Michigan awarded millions toward various business this year, including $4.5 toward a manufacturing plant, $2 million toward a new airplane hangar, and $500,000 toward an online brokerage firm – funding that raises the question: why is the state giving money to businesses? Cars are built, airplanes fly, and brokerage firms are established without the aid of government on a regular basis. Why is tax payer money expended on these ventures?
The state now focuses on offering grants, loans and other economic assistance to companies that make investments or create jobs in Michigan. Companies must meet certain investment or job creation milestones in order to receive the incentives.
Every four or five years the US reconsiders it’s farm subsidy programs. Cato reports that this year some subsides came very close (but not all the way) toward being eliminated:
Another program that could have been fixed by the farm bill was a bizarrely redundant and purely unnecessary catfish inspection regime. The new system would cost an estimated $14 million per year to administer and (by the USDA’s own admission) do nothing to improve the safety of catfish. However, the new institutional requirements imposed on catfish farmers to comply with the new regime would all but eliminate Vietnamese competitors from the market. The U.S. catfish industry and their allies in Congress are all for it.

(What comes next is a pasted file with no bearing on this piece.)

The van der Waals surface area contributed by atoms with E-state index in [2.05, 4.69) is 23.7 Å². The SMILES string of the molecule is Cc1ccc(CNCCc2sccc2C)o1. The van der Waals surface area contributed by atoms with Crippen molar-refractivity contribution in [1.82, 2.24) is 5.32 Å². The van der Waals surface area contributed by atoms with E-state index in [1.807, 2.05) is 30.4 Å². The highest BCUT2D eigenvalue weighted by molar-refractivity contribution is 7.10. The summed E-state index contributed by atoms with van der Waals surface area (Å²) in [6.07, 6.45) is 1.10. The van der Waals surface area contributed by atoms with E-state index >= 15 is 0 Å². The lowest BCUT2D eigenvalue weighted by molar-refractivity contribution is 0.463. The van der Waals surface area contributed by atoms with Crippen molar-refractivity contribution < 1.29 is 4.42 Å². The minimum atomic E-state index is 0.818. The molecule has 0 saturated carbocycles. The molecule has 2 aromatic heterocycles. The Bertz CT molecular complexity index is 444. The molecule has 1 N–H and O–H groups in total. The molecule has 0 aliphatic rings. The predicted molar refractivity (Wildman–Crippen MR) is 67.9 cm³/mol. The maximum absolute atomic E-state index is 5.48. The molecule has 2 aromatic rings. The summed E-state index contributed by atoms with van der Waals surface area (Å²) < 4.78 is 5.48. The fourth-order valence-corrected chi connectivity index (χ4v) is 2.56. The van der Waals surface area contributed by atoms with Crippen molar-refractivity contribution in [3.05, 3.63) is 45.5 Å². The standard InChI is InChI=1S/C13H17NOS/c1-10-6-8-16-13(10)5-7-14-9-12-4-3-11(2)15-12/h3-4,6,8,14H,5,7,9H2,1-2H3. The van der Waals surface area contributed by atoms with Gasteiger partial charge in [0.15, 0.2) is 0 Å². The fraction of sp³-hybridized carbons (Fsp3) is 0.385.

No, it’s not deja vu, it’s simply another professional sports franchise asking for taxpayer money to help fund its private operations. In this Sun-Sentinel report, it’s revealed that the team hasn’t delivered on almost all of its original promises to the taxpayers, and now they’re asking for even more money:
The Florida Panthers professional hockey team says it’s losing more than $20 million a year and needs more public funds to survive.
Many observers have made the case that the Federal Reserve’s program known as “quantitative easing” is a giant corporate welfare scheme. In this McKinsey & Company report, they certainly make a convincing claim that there is a large distributional effect of money going from private citizens to the pockets of the world’s largest banks:
A new report from the McKinsey Global Institute examines the distributional effects of these ultra-low rates. It finds that there have been significant effects on different sectors in the economy in terms of income interest and expense.